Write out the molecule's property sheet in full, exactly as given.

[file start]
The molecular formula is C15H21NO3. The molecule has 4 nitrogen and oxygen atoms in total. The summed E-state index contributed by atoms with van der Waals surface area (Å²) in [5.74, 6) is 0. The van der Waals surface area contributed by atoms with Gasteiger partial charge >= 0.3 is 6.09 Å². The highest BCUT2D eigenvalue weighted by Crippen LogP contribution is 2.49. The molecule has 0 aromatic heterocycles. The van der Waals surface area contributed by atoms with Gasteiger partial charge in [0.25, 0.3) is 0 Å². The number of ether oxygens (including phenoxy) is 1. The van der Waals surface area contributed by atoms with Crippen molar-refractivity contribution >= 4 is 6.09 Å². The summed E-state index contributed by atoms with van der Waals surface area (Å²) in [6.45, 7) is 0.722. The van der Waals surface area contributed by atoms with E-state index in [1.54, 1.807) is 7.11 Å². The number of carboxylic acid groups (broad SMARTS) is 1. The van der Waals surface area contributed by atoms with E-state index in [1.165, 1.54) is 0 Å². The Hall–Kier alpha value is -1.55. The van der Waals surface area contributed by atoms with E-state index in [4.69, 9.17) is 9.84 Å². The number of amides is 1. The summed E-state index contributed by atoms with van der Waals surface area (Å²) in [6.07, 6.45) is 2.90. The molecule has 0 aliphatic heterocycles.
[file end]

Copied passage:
The molecular formula is C15H21NO3. The molecule has 4 nitrogen and oxygen atoms in total. The summed E-state index contributed by atoms with van der Waals surface area (Å²) in [5.74, 6) is 0. The van der Waals surface area contributed by atoms with Gasteiger partial charge >= 0.3 is 6.09 Å². The highest BCUT2D eigenvalue weighted by Crippen LogP contribution is 2.49. The molecule has 0 aromatic heterocycles. The van der Waals surface area contributed by atoms with Gasteiger partial charge in [0.25, 0.3) is 0 Å². The number of ether oxygens (including phenoxy) is 1. The van der Waals surface area contributed by atoms with Crippen molar-refractivity contribution >= 4 is 6.09 Å². The summed E-state index contributed by atoms with van der Waals surface area (Å²) in [6.45, 7) is 0.722. The van der Waals surface area contributed by atoms with E-state index in [1.54, 1.807) is 7.11 Å². The number of carboxylic acid groups (broad SMARTS) is 1. The van der Waals surface area contributed by atoms with E-state index in [1.165, 1.54) is 0 Å². The Hall–Kier alpha value is -1.55. The van der Waals surface area contributed by atoms with E-state index in [4.69, 9.17) is 9.84 Å². The number of amides is 1. The summed E-state index contributed by atoms with van der Waals surface area (Å²) in [6.07, 6.45) is 2.90. The molecule has 0 aliphatic heterocycles.